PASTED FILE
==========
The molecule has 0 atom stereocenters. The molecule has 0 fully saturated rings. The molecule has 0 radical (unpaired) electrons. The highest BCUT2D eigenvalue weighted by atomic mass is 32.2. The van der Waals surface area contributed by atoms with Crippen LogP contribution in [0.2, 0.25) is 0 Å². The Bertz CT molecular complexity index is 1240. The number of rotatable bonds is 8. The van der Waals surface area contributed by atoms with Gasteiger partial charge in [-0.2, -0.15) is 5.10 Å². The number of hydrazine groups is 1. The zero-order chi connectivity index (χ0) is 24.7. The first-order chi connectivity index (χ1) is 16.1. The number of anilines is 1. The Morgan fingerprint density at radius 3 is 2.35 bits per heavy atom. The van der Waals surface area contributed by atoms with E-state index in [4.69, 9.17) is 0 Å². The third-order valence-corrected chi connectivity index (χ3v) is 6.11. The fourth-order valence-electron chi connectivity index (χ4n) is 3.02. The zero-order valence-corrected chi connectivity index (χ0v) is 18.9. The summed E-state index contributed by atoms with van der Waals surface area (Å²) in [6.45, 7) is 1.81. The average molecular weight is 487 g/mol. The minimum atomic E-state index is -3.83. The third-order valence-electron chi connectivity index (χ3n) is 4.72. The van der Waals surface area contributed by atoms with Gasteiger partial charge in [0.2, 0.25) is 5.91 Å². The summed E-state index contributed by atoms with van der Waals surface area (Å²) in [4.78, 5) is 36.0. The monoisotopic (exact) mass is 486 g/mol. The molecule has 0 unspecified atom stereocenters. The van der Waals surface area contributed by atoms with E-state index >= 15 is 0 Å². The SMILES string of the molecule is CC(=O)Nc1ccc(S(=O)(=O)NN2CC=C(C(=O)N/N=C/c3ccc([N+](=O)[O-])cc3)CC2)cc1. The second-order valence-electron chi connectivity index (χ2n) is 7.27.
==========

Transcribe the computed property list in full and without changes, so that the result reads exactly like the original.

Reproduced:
The molecule has 0 atom stereocenters. The molecule has 0 fully saturated rings. The molecule has 0 radical (unpaired) electrons. The highest BCUT2D eigenvalue weighted by atomic mass is 32.2. The van der Waals surface area contributed by atoms with Crippen LogP contribution in [0.2, 0.25) is 0 Å². The Bertz CT molecular complexity index is 1240. The number of rotatable bonds is 8. The van der Waals surface area contributed by atoms with Gasteiger partial charge in [-0.2, -0.15) is 5.10 Å². The number of hydrazine groups is 1. The zero-order chi connectivity index (χ0) is 24.7. The first-order chi connectivity index (χ1) is 16.1. The number of anilines is 1. The Morgan fingerprint density at radius 3 is 2.35 bits per heavy atom. The van der Waals surface area contributed by atoms with E-state index in [4.69, 9.17) is 0 Å². The third-order valence-corrected chi connectivity index (χ3v) is 6.11. The fourth-order valence-electron chi connectivity index (χ4n) is 3.02. The zero-order valence-corrected chi connectivity index (χ0v) is 18.9. The summed E-state index contributed by atoms with van der Waals surface area (Å²) in [6.45, 7) is 1.81. The average molecular weight is 487 g/mol. The minimum atomic E-state index is -3.83. The third-order valence-electron chi connectivity index (χ3n) is 4.72. The van der Waals surface area contributed by atoms with Gasteiger partial charge in [0.2, 0.25) is 5.91 Å². The summed E-state index contributed by atoms with van der Waals surface area (Å²) in [4.78, 5) is 36.0. The monoisotopic (exact) mass is 486 g/mol. The molecule has 0 unspecified atom stereocenters. The van der Waals surface area contributed by atoms with E-state index >= 15 is 0 Å². The SMILES string of the molecule is CC(=O)Nc1ccc(S(=O)(=O)NN2CC=C(C(=O)N/N=C/c3ccc([N+](=O)[O-])cc3)CC2)cc1. The second-order valence-electron chi connectivity index (χ2n) is 7.27.